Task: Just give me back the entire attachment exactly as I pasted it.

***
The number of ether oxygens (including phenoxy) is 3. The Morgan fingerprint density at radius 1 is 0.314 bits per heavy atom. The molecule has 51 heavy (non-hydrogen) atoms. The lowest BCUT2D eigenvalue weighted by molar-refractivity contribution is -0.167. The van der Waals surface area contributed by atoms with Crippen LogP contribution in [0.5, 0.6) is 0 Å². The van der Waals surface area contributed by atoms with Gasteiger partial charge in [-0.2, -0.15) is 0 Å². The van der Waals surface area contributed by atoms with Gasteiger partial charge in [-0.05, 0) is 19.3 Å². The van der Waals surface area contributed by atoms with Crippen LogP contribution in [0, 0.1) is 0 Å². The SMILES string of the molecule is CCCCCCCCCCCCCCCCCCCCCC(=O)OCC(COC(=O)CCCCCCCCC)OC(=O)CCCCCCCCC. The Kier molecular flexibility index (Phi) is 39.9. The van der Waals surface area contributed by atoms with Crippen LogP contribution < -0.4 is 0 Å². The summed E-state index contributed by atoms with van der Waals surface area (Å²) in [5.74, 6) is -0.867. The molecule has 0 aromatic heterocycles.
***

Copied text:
The number of ether oxygens (including phenoxy) is 3. The Morgan fingerprint density at radius 1 is 0.314 bits per heavy atom. The molecule has 51 heavy (non-hydrogen) atoms. The lowest BCUT2D eigenvalue weighted by molar-refractivity contribution is -0.167. The van der Waals surface area contributed by atoms with Crippen LogP contribution in [0.5, 0.6) is 0 Å². The van der Waals surface area contributed by atoms with Gasteiger partial charge in [-0.2, -0.15) is 0 Å². The van der Waals surface area contributed by atoms with Gasteiger partial charge in [-0.05, 0) is 19.3 Å². The van der Waals surface area contributed by atoms with Crippen LogP contribution in [0, 0.1) is 0 Å². The SMILES string of the molecule is CCCCCCCCCCCCCCCCCCCCCC(=O)OCC(COC(=O)CCCCCCCCC)OC(=O)CCCCCCCCC. The Kier molecular flexibility index (Phi) is 39.9. The van der Waals surface area contributed by atoms with Crippen LogP contribution < -0.4 is 0 Å². The summed E-state index contributed by atoms with van der Waals surface area (Å²) in [5.74, 6) is -0.867. The molecule has 0 aromatic heterocycles.